Claire Goldstein on Luce Irigaray, "This Sex which is not one"

The first time we discussed Luce Irigaray in class, there seemed to be quite a bit of hostility or discomfort about the author, her philosophical and rhetorical styles, and (our perceptions of) French feminisms.

I am hoping that as we have passed through some of the major influences on continental intellectual life of the twentieth century, we might better understand or perhaps even appreciate Irigaray's programme, methods and ideologies. Since we will not be spending time on Irigaray in class, I thought that I would use this paper to reconsider some of our concerns from September along with a little commentary on the short article we are reading for this week. I am certainly not an Irigaray expert, so I would appreciate any corrections or criticism you may send to the listserve.

"What is she trying to do?"

Irigaray's theoretical vocabulary seems a little more familiar now that we have read psychoanalytic and Marxist critics. "Radical analysis" looks a lot like the superstructure-base diagram we discussed in class for several weeks; a vector of causality connects a society's economic reality to its ideological construct, or vice versa depending upon the critic. Althusser, Gramsci, and even Bourdieu demonstrated that ideology plays a central role in the formation of social reality. Like Julia Kristeva and Helene Cixous, the other two major figures of 1970s French feminism, Irigaray passed briefly through a controversial intellectual circle called "Psychanalyse et Politique." Thus, as a radical *psychoanalytic* intellectual, Irigaray mixes radical analysis with Lacanian and Freudian theory in order to deconstruct patriarchal hegemony in the connected real, symbolic and imaginary orders. Hence her unorthodox prose -- a reaction against and within a symbolic order complicit in domination.

The title of Irigaray's book, "This sex which is not one," makes use of the polyvalence of the French word, "sexe." As in English, in French "sexe" denotes both sexual category and the sexual activity. Irigaray plays on yet a third French meaning for the word -- the sexual organ, usually the penis. By a strange coincidence, the noun with its definite article, "le sexe" may be used to designate either "the fair sex" or "the penis." With such a title, Irigaray is pointing to the slippage between the real, the imaginary, and the symbolic which she plays off of in her resistant re-reading of Freud and the construction of the feminine.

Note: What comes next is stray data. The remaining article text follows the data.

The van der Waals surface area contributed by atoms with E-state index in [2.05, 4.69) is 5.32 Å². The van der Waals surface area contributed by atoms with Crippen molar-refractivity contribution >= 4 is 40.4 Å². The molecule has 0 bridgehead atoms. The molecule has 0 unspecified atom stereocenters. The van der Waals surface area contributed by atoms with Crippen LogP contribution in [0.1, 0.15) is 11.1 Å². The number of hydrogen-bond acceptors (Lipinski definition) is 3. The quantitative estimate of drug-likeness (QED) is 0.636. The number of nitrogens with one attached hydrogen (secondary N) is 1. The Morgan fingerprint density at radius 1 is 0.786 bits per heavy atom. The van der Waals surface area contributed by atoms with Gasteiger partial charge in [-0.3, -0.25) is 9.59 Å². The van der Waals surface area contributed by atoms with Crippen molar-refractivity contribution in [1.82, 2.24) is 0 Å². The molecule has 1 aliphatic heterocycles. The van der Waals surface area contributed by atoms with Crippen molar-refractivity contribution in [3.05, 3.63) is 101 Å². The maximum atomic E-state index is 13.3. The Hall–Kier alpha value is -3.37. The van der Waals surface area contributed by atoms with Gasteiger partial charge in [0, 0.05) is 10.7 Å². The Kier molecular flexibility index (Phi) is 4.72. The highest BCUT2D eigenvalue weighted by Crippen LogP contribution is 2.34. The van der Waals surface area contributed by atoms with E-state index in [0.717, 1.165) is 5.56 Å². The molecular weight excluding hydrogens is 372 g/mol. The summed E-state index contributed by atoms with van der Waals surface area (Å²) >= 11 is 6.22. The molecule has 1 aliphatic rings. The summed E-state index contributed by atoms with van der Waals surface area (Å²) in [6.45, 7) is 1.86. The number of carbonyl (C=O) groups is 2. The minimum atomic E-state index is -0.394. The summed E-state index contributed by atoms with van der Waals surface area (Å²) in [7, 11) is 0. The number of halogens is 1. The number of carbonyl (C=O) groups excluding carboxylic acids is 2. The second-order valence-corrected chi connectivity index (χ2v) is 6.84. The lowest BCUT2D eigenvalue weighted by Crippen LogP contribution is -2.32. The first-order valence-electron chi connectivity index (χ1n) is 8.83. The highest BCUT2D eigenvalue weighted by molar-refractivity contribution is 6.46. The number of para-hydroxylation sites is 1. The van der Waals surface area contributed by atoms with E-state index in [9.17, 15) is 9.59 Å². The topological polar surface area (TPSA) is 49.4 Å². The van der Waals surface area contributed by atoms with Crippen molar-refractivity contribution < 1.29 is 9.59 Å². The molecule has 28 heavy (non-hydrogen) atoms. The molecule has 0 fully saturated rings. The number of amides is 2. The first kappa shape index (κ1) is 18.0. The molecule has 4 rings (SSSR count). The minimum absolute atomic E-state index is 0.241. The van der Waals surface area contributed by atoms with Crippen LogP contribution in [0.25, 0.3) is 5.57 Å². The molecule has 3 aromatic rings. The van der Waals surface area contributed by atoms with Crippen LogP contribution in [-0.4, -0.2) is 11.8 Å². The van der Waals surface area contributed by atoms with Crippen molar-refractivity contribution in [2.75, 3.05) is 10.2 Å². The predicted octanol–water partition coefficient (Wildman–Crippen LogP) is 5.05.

Irigaray's critique is more a narrative than a traditional expository analysis. With occasional irony, she retells the theorization of the female body and female sexuality and desire according to a masculine optic.

The feminine is figured as an absence within the real as well as the imaginary and symbolic orders. She has neither penis, nor phallus nor the Father's name. Lacan's reading of the subject may de-essentialize gender.

Yet, as Irigaray points out, his imaginary and symbolic are figured on a real physical object -- a "sexe" which no woman actually possesses. She has no singular, prized penis to erectly figure her interaction with the outside world. Her multiple, diffuse, tactile sexuality is eclipsed in the predominant phallic scoptophilia of western eroticism. Female desire is repressed from the cultural imaginary much as her physical body, seen in relation to the male sexual organ, is perceived as a passive negative space. Like Marx's money she does not signify independently, but as an exchange value, mediating and signifying male desire.

Of course, Irigaray may be criticized for her "essentialism." (which, by the way, does not bother *me* so much -- this whole female gender thing did, after all, start the day I was born with a vagina) Her style seems dated and obtuse. And, here we are in the 90s -- where has radical analysis of social domination taken us?

Although she is not talking about the classroom or the intellectual, I think that Irigaray's narration can teach us a few things about our work even beyond the scope of a feminist analysis. With her difficult style she reminds us that no rhetoric is neutral, rather, each rhetoric is fundamentally tied to a larger symbolic order which is in turn related to an imaginary and a real, which, as we know have no claims to impartiality.

Although she is perhaps not the stylistic example each of us would wish to follow, Irigaray does exemplify the type of critic who considers and deploys within her own cultural work the theoretical reading which she perceives as influential.

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